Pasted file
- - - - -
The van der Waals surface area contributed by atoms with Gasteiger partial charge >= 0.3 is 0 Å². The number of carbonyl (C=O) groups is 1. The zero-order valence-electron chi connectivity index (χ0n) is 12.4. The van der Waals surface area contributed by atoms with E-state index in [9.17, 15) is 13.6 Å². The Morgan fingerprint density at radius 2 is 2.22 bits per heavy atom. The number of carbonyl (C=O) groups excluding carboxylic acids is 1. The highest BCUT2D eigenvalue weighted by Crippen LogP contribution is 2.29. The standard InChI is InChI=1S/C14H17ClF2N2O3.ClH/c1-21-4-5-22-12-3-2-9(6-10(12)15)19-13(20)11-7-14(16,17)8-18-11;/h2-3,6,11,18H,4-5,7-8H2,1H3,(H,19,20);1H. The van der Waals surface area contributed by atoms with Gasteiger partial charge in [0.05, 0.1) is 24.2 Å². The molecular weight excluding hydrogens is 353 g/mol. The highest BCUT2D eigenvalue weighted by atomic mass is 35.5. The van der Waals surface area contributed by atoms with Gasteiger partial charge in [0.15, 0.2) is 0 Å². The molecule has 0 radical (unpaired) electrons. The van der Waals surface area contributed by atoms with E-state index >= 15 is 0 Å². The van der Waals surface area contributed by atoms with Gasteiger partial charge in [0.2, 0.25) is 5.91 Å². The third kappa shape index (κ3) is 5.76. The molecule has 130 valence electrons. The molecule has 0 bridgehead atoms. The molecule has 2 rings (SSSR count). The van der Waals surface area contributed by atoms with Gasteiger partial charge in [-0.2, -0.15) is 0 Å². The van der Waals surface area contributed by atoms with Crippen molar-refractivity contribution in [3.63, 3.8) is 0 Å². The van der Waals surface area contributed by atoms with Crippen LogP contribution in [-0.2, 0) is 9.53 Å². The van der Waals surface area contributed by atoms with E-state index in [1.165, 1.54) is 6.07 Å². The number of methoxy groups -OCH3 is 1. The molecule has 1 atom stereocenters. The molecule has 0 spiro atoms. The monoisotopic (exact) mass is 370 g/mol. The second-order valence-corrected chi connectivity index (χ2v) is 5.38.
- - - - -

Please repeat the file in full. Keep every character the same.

The van der Waals surface area contributed by atoms with Gasteiger partial charge >= 0.3 is 0 Å². The number of carbonyl (C=O) groups is 1. The zero-order valence-electron chi connectivity index (χ0n) is 12.4. The van der Waals surface area contributed by atoms with E-state index in [9.17, 15) is 13.6 Å². The Morgan fingerprint density at radius 2 is 2.22 bits per heavy atom. The number of carbonyl (C=O) groups excluding carboxylic acids is 1. The highest BCUT2D eigenvalue weighted by Crippen LogP contribution is 2.29. The standard InChI is InChI=1S/C14H17ClF2N2O3.ClH/c1-21-4-5-22-12-3-2-9(6-10(12)15)19-13(20)11-7-14(16,17)8-18-11;/h2-3,6,11,18H,4-5,7-8H2,1H3,(H,19,20);1H. The van der Waals surface area contributed by atoms with Gasteiger partial charge in [0.05, 0.1) is 24.2 Å². The molecular weight excluding hydrogens is 353 g/mol. The highest BCUT2D eigenvalue weighted by atomic mass is 35.5. The van der Waals surface area contributed by atoms with Gasteiger partial charge in [0.15, 0.2) is 0 Å². The molecule has 0 radical (unpaired) electrons. The van der Waals surface area contributed by atoms with E-state index >= 15 is 0 Å². The van der Waals surface area contributed by atoms with Gasteiger partial charge in [0.2, 0.25) is 5.91 Å². The third kappa shape index (κ3) is 5.76. The molecule has 130 valence electrons. The molecule has 0 bridgehead atoms. The molecule has 2 rings (SSSR count). The van der Waals surface area contributed by atoms with Gasteiger partial charge in [-0.2, -0.15) is 0 Å². The van der Waals surface area contributed by atoms with Crippen molar-refractivity contribution in [3.63, 3.8) is 0 Å². The van der Waals surface area contributed by atoms with Crippen LogP contribution in [-0.2, 0) is 9.53 Å². The van der Waals surface area contributed by atoms with E-state index in [1.165, 1.54) is 6.07 Å². The number of methoxy groups -OCH3 is 1. The molecule has 1 atom stereocenters. The molecule has 0 spiro atoms. The monoisotopic (exact) mass is 370 g/mol. The second-order valence-corrected chi connectivity index (χ2v) is 5.38.